It’s well known that there are archives for all the precious old documents that need to be looked after, but did you know there are photo archives?
These are great sources of information for genealogists and local historians. They can give a great insight into the history and how a place has changed overtime.
I may be biased as they show photos of the places I’ve known all my life but my favourites are Picture Sheffield (http://www.picturesheffield.com) and Picture the Past (http://www.picturethepast.org.uk). So let’s look at each in turn.
Picture Sheffield is run by Sheffield City Council and is part of Sheffield Archives. It holds a fantastic collection of old and modern photos of Sheffield and the surrounding area. It also has some photos of further afield which have been donated. You can search by area, subject and date. So if you find you ancestors lived in say Woodseats (where I lived) you can search for just this area. If you do there are 669 photos found. Some are of people, some of buildings and some are just general views. Most of these photos can be copied and used for private use, and all can be purchased for a fee.
Picture the Past
Picture the Past is run from Derbyshire Archives in Matlock in conjunction with Derby City Council, Derbyshire County Council, Nottingham City Council and Nottinghamshire County Council. It holds a wealth of photos covering the 2 counties. Again you can search by place, county or date and view the images. Picture the past also allows you to purchase the images where copyright allows. If you search for Dronfield as an example 518 images are found, with a mix of general, people and buildings.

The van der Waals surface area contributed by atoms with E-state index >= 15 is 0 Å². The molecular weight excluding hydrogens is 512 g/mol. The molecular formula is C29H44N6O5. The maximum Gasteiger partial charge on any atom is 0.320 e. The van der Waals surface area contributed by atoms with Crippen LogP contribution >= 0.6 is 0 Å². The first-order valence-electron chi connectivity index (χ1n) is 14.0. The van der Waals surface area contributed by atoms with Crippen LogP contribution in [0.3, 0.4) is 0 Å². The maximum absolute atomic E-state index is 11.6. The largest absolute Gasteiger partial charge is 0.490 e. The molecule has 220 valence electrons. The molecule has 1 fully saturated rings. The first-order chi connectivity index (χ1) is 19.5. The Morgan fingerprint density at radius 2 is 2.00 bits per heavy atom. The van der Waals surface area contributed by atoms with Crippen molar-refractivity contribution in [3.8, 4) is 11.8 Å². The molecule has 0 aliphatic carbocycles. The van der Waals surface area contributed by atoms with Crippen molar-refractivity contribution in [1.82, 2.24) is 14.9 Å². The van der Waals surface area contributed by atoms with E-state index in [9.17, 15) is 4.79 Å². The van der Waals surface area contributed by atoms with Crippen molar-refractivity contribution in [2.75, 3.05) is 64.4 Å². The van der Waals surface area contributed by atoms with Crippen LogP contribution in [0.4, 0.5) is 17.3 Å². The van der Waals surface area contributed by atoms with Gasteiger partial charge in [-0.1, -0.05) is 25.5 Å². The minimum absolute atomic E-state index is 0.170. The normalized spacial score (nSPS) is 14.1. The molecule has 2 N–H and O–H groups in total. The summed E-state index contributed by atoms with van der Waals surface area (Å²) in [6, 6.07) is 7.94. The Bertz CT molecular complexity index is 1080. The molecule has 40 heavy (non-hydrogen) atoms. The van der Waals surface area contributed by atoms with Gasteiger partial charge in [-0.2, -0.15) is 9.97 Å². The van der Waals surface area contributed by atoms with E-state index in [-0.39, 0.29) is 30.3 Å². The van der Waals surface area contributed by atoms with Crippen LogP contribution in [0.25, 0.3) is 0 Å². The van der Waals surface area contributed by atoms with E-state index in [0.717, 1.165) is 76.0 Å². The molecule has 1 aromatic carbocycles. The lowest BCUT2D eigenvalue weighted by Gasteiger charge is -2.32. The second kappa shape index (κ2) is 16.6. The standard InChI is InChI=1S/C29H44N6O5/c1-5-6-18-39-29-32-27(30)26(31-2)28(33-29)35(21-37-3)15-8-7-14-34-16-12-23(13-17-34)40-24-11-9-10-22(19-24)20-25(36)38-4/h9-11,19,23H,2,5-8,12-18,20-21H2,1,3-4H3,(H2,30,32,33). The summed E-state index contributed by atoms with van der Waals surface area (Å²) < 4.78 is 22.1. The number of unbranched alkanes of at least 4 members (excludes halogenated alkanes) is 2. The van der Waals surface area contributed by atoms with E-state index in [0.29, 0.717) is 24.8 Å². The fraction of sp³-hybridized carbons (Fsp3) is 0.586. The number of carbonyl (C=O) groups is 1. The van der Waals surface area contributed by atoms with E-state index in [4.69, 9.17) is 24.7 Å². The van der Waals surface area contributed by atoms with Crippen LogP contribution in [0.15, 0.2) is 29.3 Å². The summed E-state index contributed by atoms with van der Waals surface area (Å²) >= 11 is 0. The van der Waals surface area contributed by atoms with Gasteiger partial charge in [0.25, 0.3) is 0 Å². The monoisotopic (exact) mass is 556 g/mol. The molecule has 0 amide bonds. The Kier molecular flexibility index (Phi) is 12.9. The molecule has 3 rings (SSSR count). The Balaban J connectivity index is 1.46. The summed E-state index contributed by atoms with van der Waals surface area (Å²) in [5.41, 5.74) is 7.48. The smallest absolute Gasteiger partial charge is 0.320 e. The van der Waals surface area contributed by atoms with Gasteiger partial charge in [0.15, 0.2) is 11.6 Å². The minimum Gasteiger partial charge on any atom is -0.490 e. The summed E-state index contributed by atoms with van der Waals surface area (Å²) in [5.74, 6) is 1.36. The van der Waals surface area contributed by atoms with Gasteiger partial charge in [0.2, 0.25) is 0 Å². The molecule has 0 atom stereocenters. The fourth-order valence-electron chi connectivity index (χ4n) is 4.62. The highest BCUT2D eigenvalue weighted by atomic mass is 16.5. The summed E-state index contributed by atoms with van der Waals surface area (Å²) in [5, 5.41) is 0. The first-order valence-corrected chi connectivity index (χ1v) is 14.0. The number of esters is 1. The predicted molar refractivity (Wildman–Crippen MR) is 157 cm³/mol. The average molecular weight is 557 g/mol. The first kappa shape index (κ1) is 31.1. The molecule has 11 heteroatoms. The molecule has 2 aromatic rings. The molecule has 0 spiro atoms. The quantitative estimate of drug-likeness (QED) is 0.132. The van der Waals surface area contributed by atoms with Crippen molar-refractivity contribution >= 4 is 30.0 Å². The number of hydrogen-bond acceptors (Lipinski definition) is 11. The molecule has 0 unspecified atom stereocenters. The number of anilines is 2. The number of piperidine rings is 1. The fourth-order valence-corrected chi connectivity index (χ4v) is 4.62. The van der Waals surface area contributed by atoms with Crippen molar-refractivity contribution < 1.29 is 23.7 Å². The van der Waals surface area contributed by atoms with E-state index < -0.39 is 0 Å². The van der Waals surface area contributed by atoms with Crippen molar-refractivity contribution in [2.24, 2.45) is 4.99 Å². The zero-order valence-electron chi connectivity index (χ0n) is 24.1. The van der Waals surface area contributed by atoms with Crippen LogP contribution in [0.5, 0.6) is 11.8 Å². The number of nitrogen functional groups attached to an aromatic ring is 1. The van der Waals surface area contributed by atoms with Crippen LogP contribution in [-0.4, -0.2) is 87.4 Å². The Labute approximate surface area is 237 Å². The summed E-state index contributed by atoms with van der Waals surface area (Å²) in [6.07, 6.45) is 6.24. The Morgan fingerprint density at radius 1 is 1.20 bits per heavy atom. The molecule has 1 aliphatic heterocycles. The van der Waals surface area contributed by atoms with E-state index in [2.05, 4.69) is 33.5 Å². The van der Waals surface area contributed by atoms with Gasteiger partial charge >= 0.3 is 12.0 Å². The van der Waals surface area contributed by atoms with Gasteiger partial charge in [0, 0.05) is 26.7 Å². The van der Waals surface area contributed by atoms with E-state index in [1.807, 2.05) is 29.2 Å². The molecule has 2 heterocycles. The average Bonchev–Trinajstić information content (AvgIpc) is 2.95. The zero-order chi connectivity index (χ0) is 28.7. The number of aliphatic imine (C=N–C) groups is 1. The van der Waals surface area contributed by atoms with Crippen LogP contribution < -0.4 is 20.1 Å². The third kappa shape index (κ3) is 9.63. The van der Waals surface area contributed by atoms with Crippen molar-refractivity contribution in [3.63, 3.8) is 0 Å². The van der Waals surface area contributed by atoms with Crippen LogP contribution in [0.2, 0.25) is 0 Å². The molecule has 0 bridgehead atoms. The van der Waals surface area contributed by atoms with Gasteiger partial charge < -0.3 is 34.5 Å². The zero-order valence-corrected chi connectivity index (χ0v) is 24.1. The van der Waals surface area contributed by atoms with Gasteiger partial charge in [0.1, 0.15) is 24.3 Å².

So why are photo archives so cool? Well, if you are looking for pictures of a place you used to live you can just type the name in and reminisce about the past. They are also invaluable for research. Over time family’s move about and children move further afield and thus you end up with ancestors being spread all over the country, if not the world. Using the photo archives you can see if there are any images of the places they lived or even of them (if you’re really, really lucky!). From here you can build up a picture of what they’re lives and conditions were like. So for example you can see what the area was like. Take for example, you find you ancestors came from Sheffield. Now if you know absolutely nothing about the city, and to be honest most people forget about Sheffield, even though it’s the 5th largest city in the UK, then the photo archive can give you an idea. You can read all the information you want on the city but the old adage is true, a picture really does paint a thousand words. You can see the buildings they knew and the places they visited. You may also be able to see the road they lived and the places they worked. My Great Great Grandparents lived on Bowling Green Street in Sheffield. On Picture Sheffield there are pictures of the Street. (I’m ashamed to say that despite living in Sheffield for 27 years I’ve never been).
The Photo archive can also add photos to family stories. Now I know my grandparents were in the Abbeydale Cinema in Sheffield on the night of the Blitz. There are photos of this building on Picture Sheffield and so if you didn’t know the building you can see a place they had been.
These archives along with the document archives (or document retirement homes as I like to think of them) are so important to anyone with an interest in genealogy or history. They give us the primary sources we need to prove connections and bring out ancestors and pasts to life. The work the archives do is vital and long may it continue.